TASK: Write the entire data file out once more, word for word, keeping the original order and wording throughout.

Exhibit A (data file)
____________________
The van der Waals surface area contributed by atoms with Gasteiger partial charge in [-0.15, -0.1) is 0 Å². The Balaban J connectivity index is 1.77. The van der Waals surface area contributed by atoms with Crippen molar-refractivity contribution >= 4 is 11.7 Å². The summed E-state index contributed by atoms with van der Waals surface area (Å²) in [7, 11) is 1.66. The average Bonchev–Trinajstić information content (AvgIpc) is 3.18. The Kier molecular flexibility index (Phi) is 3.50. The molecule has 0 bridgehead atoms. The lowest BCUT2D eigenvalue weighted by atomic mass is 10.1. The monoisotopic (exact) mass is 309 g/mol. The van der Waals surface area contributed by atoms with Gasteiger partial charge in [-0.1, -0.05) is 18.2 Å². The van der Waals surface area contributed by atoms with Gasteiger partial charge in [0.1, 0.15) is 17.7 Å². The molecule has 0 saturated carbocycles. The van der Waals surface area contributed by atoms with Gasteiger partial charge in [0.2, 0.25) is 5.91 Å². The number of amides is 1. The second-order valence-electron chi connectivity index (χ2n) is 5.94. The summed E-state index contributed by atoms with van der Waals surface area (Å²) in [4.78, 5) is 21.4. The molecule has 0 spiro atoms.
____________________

The van der Waals surface area contributed by atoms with Gasteiger partial charge in [-0.15, -0.1) is 0 Å². The Balaban J connectivity index is 1.77. The van der Waals surface area contributed by atoms with Crippen molar-refractivity contribution >= 4 is 11.7 Å². The summed E-state index contributed by atoms with van der Waals surface area (Å²) in [7, 11) is 1.66. The average Bonchev–Trinajstić information content (AvgIpc) is 3.18. The Kier molecular flexibility index (Phi) is 3.50. The molecule has 0 bridgehead atoms. The lowest BCUT2D eigenvalue weighted by atomic mass is 10.1. The monoisotopic (exact) mass is 309 g/mol. The van der Waals surface area contributed by atoms with Gasteiger partial charge in [-0.1, -0.05) is 18.2 Å². The van der Waals surface area contributed by atoms with Gasteiger partial charge in [0.1, 0.15) is 17.7 Å². The molecule has 0 saturated carbocycles. The van der Waals surface area contributed by atoms with Gasteiger partial charge in [0.2, 0.25) is 5.91 Å². The number of amides is 1. The second-order valence-electron chi connectivity index (χ2n) is 5.94. The summed E-state index contributed by atoms with van der Waals surface area (Å²) in [4.78, 5) is 21.4. The molecule has 0 spiro atoms.